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P itod ki Sabzi is a traditional Rajasthani dish featuring besan (chickpea flour) dumplings in a spicy yoghurt curry. Most of the Rajasthani dishes use few vegetables as the entire region is very arid and therefore availability of fresh vegetables is scarce. This is absolutely a no-vegetable dish, so much so that even onion, garlic or tomato aren't used to make the curry.
For years now, Rajasthani people have used different ingredients as alternatives to vegetables in their curries and have managed to conjure up a range of delicious recipes. In this dish, sour, thick yoghurt is used as a base ingredient that not only adds a certain flavour to the dish but also lends it a thick creamy consistency. There are basically two sets of processes involved in the making of Pitod ki Sabzi. The first part is the preparation of the dumplings from the besan and the second part is the making of the spicy yoghurt curry in which the fried dumplings are then added to make the dish.
In order to make the besan cubes, take a deep bowl, sift the besan, and add salt, yoghurt and some water. Whisk it to ensure there is no lump present. It should be a smooth runny batter. Add to this turmeric powder, coriander powder and red chilli powder, and stir again to mix all ingredients well. Heat oil in a wok and temper it with some cumin seeds and asafoetida. Once the cumin seeds start sputtering add the batter mix to the wok continuously stirring to ensure that the batter does not stick to the wok.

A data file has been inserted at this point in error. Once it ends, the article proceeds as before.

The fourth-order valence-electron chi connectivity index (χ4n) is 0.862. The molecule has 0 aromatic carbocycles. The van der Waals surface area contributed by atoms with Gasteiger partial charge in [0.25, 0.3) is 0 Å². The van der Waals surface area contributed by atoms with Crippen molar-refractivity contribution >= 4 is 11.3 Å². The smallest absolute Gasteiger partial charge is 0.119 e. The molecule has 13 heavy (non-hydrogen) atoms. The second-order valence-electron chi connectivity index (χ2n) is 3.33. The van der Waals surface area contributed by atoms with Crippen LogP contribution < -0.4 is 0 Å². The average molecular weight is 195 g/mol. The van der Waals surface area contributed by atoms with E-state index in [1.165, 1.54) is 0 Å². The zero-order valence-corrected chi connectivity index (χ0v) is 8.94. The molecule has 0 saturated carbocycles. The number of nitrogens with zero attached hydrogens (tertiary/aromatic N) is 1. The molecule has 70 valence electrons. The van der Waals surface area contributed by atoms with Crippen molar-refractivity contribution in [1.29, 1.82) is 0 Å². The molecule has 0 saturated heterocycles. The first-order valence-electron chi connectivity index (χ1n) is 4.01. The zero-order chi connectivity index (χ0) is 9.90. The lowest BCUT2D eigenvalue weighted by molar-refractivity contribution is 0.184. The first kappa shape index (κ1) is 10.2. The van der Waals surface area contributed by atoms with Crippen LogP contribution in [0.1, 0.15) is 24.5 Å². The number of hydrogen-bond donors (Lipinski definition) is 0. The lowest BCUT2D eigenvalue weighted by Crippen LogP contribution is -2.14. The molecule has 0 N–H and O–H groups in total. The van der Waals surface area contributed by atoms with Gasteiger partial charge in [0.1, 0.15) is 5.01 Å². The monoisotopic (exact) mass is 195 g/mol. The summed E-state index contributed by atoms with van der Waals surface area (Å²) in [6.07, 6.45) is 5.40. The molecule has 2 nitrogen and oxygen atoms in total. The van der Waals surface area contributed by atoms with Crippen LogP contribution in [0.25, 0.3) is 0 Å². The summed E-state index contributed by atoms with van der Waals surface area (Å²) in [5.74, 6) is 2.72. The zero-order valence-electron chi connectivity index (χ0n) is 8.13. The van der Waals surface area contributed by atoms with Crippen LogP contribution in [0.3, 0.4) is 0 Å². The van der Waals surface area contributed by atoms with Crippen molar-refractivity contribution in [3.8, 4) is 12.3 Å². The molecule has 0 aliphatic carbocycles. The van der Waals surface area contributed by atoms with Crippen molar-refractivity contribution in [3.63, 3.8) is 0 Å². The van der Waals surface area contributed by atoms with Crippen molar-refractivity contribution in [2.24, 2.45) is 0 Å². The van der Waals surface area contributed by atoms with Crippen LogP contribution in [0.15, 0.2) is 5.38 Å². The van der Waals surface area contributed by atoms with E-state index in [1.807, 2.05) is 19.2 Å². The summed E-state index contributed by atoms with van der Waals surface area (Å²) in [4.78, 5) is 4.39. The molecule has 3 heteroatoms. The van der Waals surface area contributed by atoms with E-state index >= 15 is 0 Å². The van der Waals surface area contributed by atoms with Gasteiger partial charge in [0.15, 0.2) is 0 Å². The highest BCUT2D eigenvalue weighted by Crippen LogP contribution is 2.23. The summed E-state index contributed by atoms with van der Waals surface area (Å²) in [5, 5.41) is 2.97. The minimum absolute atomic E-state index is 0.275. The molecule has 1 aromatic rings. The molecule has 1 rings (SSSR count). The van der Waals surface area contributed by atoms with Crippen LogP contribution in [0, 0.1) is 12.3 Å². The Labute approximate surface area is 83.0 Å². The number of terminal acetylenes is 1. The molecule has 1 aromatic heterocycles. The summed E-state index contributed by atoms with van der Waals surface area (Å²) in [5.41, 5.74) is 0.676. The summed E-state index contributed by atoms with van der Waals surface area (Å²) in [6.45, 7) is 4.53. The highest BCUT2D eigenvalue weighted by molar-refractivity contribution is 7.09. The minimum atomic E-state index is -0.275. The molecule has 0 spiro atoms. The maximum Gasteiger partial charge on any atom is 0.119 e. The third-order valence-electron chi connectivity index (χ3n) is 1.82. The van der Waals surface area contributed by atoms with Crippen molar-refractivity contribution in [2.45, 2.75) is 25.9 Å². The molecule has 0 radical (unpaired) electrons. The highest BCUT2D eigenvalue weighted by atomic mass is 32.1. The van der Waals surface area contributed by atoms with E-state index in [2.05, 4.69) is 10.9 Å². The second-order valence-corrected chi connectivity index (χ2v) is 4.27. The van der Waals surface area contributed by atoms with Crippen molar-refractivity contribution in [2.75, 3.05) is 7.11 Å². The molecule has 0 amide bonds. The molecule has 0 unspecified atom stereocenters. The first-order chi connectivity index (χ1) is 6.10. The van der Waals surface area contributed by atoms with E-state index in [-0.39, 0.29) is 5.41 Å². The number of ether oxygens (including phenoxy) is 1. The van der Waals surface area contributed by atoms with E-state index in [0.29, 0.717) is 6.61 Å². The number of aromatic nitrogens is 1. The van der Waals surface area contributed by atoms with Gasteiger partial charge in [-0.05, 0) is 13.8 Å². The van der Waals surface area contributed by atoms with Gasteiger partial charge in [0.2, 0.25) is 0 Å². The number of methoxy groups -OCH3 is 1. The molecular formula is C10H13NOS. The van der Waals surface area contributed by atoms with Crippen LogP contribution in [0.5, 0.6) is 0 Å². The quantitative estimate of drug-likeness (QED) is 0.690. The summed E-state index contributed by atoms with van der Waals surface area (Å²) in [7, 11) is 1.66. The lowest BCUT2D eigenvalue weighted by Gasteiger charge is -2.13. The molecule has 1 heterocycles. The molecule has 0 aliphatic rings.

Meanwhile, prepare a large plate by greasing the surface with oil and when the mix is cooked and is of the right consistency, pour it on the greased plate and let it cool. It takes about 20 minutes for the batter to solidify. Once that happens, take a sharp knife and cut the solid mix into square or diamond-shaped bite-sized pieces. One thing to note here is that unlike Gatte ki Sabzi where the besan is kneaded and cut first and then boiled/ cooked in steam, in Pitod ki Sabzi besan is first cooked and then allowed to cool and solidify. These dumplings are then lightly fried and set aside to be mixed later with the spicy curry. For the spicy yoghurt curry, one needs to add oil to the pan and when hot, add asafoetida, cumin, and some green chillies. The yoghurt and all the remaining spices are added and stirred continuously. Once cooked, a pinch of garam masala is added. Lastly, the fried besan dumplings are dunked in the yoghurt gravy and some fresh coriander leaves (if available) are sprinkled over the dish. This Pitod ki Sabzi is usually had with hot piping puris or parathas, but they also taste good with some hot steaming rice with a dollop of ghee on top.
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